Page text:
Friday, January 05, 2007

Governor Schwarzenegger a centrist....

SACRAMENTO California USA...... According the the world famous LA Time. On the opening his second term, Gov. Arnold Schwarzenegger will proudly proclaim himself a centrist and eschew the partisanship that he says is the root of political paralysis and voter disenchantment, according to excerpts of the inaugural address that he is to give this morning. I like to hear that as I would consider myself a centrist in regards to US politics and right wing with NZ politics.

"Centrist does not mean weak. It does not mean watered down or watered over," according to a portion of the speech released Thursday by the governor's office. "It means well-balanced and well-grounded. The American people are instinctively centrist … so should be our government." I like what the Governator is doing.... He found the knack.

Recovering from a broken leg, Schwarzenegger, 59, is to deliver the speech at his inauguration ceremony at the Memorial Auditorium in downtown Sacramento beginning at 11 a.m.

It will be the governor's first public appearance since he tripped and fell on an Idaho ski slope on Dec. 23, fracturing his right femur. Schwarzenegger had surgery on his leg three days later and is expected to fully recover.

In celebrating the political center, the governor is consciously staking out a different identity than that of fellow Republicans who have sought to marginalize Democratic politicians in Washington D.C., the governor's aides said.

Schwarzenegger knows firsthand the utility of a bipartisan approach. He tried a more conservative course early in his first term, souring relations with the Legislature and causing his job approval rating to plummet. He is also married to one of the Democratic Kennedy clan.....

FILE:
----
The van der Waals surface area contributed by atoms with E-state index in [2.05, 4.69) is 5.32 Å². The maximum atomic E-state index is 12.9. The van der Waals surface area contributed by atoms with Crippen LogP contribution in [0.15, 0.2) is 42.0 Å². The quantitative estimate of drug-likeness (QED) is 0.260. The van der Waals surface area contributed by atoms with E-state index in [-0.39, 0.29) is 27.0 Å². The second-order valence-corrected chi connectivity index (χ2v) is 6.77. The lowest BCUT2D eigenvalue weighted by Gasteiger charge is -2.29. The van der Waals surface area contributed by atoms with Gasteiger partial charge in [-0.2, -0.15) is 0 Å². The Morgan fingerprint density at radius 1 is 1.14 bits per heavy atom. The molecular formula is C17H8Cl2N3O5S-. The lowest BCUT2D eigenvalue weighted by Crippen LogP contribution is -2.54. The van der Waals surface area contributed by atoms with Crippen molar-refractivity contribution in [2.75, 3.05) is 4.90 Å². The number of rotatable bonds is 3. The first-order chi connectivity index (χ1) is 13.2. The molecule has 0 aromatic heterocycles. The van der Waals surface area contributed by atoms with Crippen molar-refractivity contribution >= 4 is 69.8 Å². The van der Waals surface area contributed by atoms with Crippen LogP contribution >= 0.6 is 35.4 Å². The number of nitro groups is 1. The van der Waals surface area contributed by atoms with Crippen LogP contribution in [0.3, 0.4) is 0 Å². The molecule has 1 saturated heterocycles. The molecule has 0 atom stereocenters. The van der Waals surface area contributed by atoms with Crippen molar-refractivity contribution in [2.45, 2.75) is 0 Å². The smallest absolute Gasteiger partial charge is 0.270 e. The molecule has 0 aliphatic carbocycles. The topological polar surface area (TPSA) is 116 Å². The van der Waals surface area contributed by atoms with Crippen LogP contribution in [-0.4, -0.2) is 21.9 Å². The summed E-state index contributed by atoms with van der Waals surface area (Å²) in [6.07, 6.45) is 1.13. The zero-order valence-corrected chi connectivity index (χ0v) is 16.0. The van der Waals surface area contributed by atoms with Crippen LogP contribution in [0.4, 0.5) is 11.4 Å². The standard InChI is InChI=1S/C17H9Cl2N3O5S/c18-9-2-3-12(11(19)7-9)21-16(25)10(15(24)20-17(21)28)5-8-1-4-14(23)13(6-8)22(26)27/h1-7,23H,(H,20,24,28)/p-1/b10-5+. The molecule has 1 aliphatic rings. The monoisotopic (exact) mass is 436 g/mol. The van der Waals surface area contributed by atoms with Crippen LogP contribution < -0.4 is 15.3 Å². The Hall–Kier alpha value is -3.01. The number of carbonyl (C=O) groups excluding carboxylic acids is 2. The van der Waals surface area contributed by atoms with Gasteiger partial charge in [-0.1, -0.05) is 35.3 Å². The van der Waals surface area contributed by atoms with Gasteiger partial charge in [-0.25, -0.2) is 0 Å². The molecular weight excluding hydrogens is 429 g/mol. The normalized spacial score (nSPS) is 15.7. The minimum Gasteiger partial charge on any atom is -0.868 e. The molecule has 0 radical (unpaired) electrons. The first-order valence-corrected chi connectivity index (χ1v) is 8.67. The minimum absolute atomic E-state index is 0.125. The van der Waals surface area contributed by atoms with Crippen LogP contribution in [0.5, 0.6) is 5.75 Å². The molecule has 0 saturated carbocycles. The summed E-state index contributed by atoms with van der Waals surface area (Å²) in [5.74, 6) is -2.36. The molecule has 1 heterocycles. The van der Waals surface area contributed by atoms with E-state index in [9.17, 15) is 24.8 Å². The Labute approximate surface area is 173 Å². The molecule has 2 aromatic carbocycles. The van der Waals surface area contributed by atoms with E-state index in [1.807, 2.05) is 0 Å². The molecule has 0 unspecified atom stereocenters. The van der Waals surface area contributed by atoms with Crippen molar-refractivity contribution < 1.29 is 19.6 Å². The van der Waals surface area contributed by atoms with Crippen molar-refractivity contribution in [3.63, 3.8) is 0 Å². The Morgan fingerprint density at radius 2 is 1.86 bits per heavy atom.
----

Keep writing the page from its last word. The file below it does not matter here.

Schwarzenegger will say that neither party can solve lingering political problems in isolation. Collaboration is essential, according to one excerpt.

"No one ideology can solve prison reform or immigration reform or any of the other challenges facing us," the speech reads. "It will take the best ideas of everyone. It will take creative thinking. It will take negotiations. It will take letting go of the past."

The inaugural address won't include as many specifics about what the governor wants to accomplish as his annual State of the State speech, set for Tuesday. But it lays out a kind of utopian vision of California that Schwarzenegger says is achievable.

Parts of the speech mention the governor's support for stem cell research, which is something that President Bush is having a hard time getting a grip of, as a prelude to cures for Alzheimer's and other diseases. Schwarzenegger will also talk about his multibillion-dollar plan to rebuild state roads and improve ports. The roads of LA are bad, very bad. It is about time someone tackled this problem. He is expected to refer to a time when government might be rejuvenated because of his push to introduce more competition in state elections.

"What would such a California look like?" the speech says. "Because we rebuilt our infrastructure, we have the schools, the roads, the ports, the water, the levees, the communications to grow with prosperity.

"Because we committed ourselves to the environment, we lead the world in the transition from fossil fuels to clean energy … And because we strengthened and reformed representative government, our state's elected officials now reflect the views of the mainstream, not the fringes."

The inaugural address was written by Landon Parvin, a speechwriter for former President Ronald Reagan.

Schwarzenegger's swearing-in ceremony is the coda to a remarkable political turnaround. In 2005, the governor triggered a confrontation with Democratic lawmakers and interest groups, calling a special election in which he tried to curb state spending and impose restraints on the way labor unions spend campaign money.

With his approval rating in the 30s, voters rejected the ballot initiatives he championed. Immediately after that election, Schwarzenegger conceded he made mistakes and promised to work more cooperatively with the majority Democratic Party.

Voters forgave him. He regained his standing in public opinion polls and easily won reelection in November. Something to think about, something to learn from.

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